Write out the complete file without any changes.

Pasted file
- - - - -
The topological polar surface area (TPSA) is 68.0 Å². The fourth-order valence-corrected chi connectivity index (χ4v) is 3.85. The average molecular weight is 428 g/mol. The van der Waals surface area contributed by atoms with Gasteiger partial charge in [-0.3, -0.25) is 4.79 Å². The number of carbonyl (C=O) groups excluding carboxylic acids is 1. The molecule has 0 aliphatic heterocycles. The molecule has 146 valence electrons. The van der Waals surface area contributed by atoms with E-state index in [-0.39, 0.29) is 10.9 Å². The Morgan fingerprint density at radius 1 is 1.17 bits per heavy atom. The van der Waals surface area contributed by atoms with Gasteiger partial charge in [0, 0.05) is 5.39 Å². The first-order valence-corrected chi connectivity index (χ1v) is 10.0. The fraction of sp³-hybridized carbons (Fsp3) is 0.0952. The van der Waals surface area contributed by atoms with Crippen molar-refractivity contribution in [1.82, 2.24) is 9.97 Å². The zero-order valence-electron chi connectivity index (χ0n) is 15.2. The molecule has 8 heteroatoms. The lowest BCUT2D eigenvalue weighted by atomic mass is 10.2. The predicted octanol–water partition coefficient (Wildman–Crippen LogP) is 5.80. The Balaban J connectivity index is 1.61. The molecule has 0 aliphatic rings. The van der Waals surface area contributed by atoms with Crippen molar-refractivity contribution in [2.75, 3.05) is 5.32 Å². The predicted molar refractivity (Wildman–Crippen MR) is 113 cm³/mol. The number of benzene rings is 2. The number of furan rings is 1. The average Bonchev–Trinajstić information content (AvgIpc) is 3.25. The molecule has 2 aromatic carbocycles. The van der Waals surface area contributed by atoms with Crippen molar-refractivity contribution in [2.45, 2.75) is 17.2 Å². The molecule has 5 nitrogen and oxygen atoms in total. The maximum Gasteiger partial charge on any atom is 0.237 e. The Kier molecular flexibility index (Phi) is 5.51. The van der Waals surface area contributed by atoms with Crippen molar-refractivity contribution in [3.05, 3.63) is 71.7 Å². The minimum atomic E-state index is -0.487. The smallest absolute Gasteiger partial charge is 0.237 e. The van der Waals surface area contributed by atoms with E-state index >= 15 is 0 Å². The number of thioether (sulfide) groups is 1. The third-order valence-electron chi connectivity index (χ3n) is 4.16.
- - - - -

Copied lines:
The topological polar surface area (TPSA) is 68.0 Å². The fourth-order valence-corrected chi connectivity index (χ4v) is 3.85. The average molecular weight is 428 g/mol. The van der Waals surface area contributed by atoms with Gasteiger partial charge in [-0.3, -0.25) is 4.79 Å². The number of carbonyl (C=O) groups excluding carboxylic acids is 1. The molecule has 0 aliphatic heterocycles. The molecule has 146 valence electrons. The van der Waals surface area contributed by atoms with E-state index in [-0.39, 0.29) is 10.9 Å². The Morgan fingerprint density at radius 1 is 1.17 bits per heavy atom. The van der Waals surface area contributed by atoms with Gasteiger partial charge in [0, 0.05) is 5.39 Å². The first-order valence-corrected chi connectivity index (χ1v) is 10.0. The fraction of sp³-hybridized carbons (Fsp3) is 0.0952. The van der Waals surface area contributed by atoms with Crippen molar-refractivity contribution in [1.82, 2.24) is 9.97 Å². The zero-order valence-electron chi connectivity index (χ0n) is 15.2. The molecule has 8 heteroatoms. The lowest BCUT2D eigenvalue weighted by atomic mass is 10.2. The predicted octanol–water partition coefficient (Wildman–Crippen LogP) is 5.80. The Balaban J connectivity index is 1.61. The molecule has 0 aliphatic rings. The van der Waals surface area contributed by atoms with Crippen molar-refractivity contribution in [2.75, 3.05) is 5.32 Å². The predicted molar refractivity (Wildman–Crippen MR) is 113 cm³/mol. The number of benzene rings is 2. The number of furan rings is 1. The average Bonchev–Trinajstić information content (AvgIpc) is 3.25. The molecule has 2 aromatic carbocycles. The van der Waals surface area contributed by atoms with Crippen molar-refractivity contribution in [2.45, 2.75) is 17.2 Å². The molecule has 5 nitrogen and oxygen atoms in total. The maximum Gasteiger partial charge on any atom is 0.237 e. The Kier molecular flexibility index (Phi) is 5.51. The van der Waals surface area contributed by atoms with Crippen molar-refractivity contribution in [3.05, 3.63) is 71.7 Å². The minimum atomic E-state index is -0.487. The smallest absolute Gasteiger partial charge is 0.237 e. The van der Waals surface area contributed by atoms with E-state index >= 15 is 0 Å². The number of thioether (sulfide) groups is 1. The third-order valence-electron chi connectivity index (χ3n) is 4.16.